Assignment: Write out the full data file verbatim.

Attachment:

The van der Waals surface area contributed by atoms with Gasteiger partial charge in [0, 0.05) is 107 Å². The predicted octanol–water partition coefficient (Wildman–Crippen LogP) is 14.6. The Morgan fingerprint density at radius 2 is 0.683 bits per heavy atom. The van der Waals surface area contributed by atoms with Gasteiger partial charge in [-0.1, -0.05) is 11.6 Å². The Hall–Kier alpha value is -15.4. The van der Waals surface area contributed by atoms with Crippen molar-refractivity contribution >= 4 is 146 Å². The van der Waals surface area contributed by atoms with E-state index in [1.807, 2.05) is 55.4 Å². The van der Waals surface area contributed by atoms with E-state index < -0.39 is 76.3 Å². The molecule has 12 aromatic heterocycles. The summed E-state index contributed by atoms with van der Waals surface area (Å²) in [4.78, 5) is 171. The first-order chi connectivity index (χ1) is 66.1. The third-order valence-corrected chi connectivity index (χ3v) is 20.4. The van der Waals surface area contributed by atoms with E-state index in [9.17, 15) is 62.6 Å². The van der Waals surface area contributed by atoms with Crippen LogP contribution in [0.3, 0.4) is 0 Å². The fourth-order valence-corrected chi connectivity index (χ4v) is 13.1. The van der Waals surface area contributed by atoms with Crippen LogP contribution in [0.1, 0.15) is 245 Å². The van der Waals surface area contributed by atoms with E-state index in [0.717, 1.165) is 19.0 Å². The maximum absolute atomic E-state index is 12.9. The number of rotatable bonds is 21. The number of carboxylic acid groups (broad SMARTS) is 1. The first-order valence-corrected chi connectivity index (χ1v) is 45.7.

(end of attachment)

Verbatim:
The van der Waals surface area contributed by atoms with Gasteiger partial charge in [0, 0.05) is 107 Å². The predicted octanol–water partition coefficient (Wildman–Crippen LogP) is 14.6. The Morgan fingerprint density at radius 2 is 0.683 bits per heavy atom. The van der Waals surface area contributed by atoms with Gasteiger partial charge in [-0.1, -0.05) is 11.6 Å². The Hall–Kier alpha value is -15.4. The van der Waals surface area contributed by atoms with Crippen molar-refractivity contribution >= 4 is 146 Å². The van der Waals surface area contributed by atoms with E-state index in [1.807, 2.05) is 55.4 Å². The van der Waals surface area contributed by atoms with E-state index < -0.39 is 76.3 Å². The molecule has 12 aromatic heterocycles. The summed E-state index contributed by atoms with van der Waals surface area (Å²) in [4.78, 5) is 171. The first-order chi connectivity index (χ1) is 66.1. The third-order valence-corrected chi connectivity index (χ3v) is 20.4. The van der Waals surface area contributed by atoms with E-state index in [9.17, 15) is 62.6 Å². The van der Waals surface area contributed by atoms with Crippen LogP contribution in [0.3, 0.4) is 0 Å². The fourth-order valence-corrected chi connectivity index (χ4v) is 13.1. The van der Waals surface area contributed by atoms with Crippen LogP contribution in [0.1, 0.15) is 245 Å². The van der Waals surface area contributed by atoms with E-state index in [0.717, 1.165) is 19.0 Å². The maximum absolute atomic E-state index is 12.9. The number of rotatable bonds is 21. The number of carboxylic acid groups (broad SMARTS) is 1. The first-order valence-corrected chi connectivity index (χ1v) is 45.7.